- The modelling and fashion industries are, unfortunately, historically replete with drug abuse and eating disorders.
- Many of them are very young and have not yet fully developed bodies. (This is fact. Although females tend to mature young compared to males, many do not develop so-called “womanly” shapes until they are in their 20s. I had boobs from about 11 years of age, but didn’t have shapely hips until around 21.)
So we know all this. And yet, people still feel the need to hate on other women. To wit:
- “Honestly all these girls looks sick. They need to eat.”
- “Y do all ur modelz look like they have a drug problem ? Wherez the real pretty healthy women at?. Just sayin.”
- “Mac makeup is fab, but really these models are way to thin, they look ill and there is no life behind their eyes – maybe it is drugs or just not enough food. They are not good role models, so why do companies insist on using these type of people rather than ‘ normal’ looking people. Shame on the world of fashion.”
I’m going to stop right there for a second - not good role models?????
Since when are fashion models role models? What the actual f? Here’s a crazy idea: If you have a son or daughter, how about encouraging them to look for role models that do more than walk down a runway in expensive clothing? I do not mean to demean the work of the fashion industry here, but seriously… how about encouraging your child to admire and aspire to the work of scientists, doctors, teachers? How about being a good role model for your child, rather than expecting the fashion industry to do it? Absolutely ridiculous. I continue:
- “Not for nothing, the makeup is gorgeous but these models look anorexic!’ That’s not beauty”
- “Love M.A.C but models are extremely thin!!! I dont like it at all!”
- “These women look disgusting.”
No, commenter. You are “disgusting”, but it has nothing to do with your looks. Shame on you, you piece of shit.
I’m not a follower of fashion, but I do keep an eye on it and discussions about fashion because I am incredibly interested in the place of the body, so this thread doesn’t come as a surprise at all, but it upsets me nonetheless. Why does anyone believe it is their right to say horrible things about another person – especially people they don’t know? You can’t assume anything by looking at these photographs. To call a woman “anorexic” because she is skinny is just mindboggling incorrect. One of my best friends is 5’10″, weighs 58kg (about 120lb), runs half marathons, and eats like it’s the reason she was put on this earth. I’ve been friends with her for 17 years, and she’s been tall and slim the entire time. Yet, these commenters, without even knowing her, would probably call her anorexic.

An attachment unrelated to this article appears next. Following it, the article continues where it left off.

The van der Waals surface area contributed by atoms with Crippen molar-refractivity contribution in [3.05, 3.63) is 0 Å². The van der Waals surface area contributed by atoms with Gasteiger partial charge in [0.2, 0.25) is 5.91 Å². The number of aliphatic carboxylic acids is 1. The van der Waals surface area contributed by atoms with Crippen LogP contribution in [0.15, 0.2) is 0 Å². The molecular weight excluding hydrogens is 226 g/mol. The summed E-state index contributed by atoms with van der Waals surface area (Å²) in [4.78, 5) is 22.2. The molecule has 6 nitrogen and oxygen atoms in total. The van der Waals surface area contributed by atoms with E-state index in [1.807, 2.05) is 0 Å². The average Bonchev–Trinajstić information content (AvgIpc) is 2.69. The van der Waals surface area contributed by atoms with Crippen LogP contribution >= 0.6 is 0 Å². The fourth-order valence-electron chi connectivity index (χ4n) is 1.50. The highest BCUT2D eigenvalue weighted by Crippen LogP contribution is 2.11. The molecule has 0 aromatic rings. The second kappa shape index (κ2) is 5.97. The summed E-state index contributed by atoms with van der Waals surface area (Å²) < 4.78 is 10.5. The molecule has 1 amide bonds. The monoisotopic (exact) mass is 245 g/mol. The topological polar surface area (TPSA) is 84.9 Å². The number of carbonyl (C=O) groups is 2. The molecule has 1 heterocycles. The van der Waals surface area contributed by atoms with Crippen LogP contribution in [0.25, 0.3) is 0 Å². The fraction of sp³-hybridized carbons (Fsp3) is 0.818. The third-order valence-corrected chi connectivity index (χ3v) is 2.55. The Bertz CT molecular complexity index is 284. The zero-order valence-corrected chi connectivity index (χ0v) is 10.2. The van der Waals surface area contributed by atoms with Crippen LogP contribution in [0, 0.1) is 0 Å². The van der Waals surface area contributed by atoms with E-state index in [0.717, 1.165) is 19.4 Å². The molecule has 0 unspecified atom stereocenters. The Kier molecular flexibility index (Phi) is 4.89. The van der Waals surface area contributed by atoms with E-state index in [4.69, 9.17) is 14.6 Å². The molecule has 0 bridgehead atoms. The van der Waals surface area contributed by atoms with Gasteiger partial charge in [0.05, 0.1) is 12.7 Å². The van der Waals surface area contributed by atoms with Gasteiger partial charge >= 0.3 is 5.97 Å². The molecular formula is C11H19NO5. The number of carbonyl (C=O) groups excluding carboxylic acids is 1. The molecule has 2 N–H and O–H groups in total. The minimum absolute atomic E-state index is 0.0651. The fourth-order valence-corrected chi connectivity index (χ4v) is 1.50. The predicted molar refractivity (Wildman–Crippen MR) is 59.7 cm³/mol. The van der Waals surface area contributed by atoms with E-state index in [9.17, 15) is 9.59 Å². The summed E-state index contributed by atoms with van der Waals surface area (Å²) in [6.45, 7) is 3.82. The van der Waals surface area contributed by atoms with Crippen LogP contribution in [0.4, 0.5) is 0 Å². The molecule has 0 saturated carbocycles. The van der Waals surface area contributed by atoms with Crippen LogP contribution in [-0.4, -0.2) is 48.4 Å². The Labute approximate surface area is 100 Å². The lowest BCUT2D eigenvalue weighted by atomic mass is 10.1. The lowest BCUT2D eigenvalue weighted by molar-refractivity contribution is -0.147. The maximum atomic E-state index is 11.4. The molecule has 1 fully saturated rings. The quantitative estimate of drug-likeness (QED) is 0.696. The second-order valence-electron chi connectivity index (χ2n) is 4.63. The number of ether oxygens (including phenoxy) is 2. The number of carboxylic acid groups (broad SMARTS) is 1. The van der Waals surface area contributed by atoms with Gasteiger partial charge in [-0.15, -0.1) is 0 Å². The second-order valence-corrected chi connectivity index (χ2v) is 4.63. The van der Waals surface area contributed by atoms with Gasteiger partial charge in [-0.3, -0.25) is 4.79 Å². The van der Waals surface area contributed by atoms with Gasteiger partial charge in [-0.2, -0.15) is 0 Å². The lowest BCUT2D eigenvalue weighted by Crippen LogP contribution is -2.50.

Do people even know what anorexia is? Do they understand that it’s not a controllable disease of vanity or of disgust with seeing fat bodies? That nobody has anorexia because they think they’re better than others, or more successful at remaining thin?
Putting it another way, would those who are quick to bitch out models for being “anorexic” be just as quick to bitch out someone for being bipolar, or having multiple sclerosis, or having cancer? Or is it just easy to hate on anorexia because it concerns the body – the part we can easily see – and that body is in public space, getting all up in your face and offending your sensibilities?
Somewhere along the line, it became really quite acceptable to hate slim bodies, in a way that not acceptable when it comes to fat bodies. People still do hate fat bodies, but it’s almost more institutionalised, more ingrained in society; it’s just accepted that fat is disgusting. We’re not quite at that point with slim yet, because it’s still very socially acceptable to love slim bodies. Because of that, people have no qualms about hating on them publicly – like their opinion is, in some way, doing everyone a favour, by pointing out the unbearable thinness of being.
This has gone on for a very long time, so I’m going to wrap it up, but not before sharing something with you that I read on Twitter yesterday. Meghan Tonjes is one of my most favourite ladies on the Internet. She is absolutely freaking awesome. She’s all over YouTube and Twitter and Tumblr so I highly encourage you to get on board, because she comes up with gems like this:
When you praise or insult a woman's body, every woman in your life around you takes that and internalizes it as a standard you hold for them—
Meghan Tonjes (@meghantonjes) September 16, 2013
Never has a truer word been spoken. When you praise or insult a woman’s body, every woman around you – whether it’s your girlfriend, friends, daughter, mother, sister, grandmother, aunt, cousin, acquaintances, or strangers on Facebook - takes that and internalizes it as a standard you hold for them.
Please. Stop body shaming, stop body hate.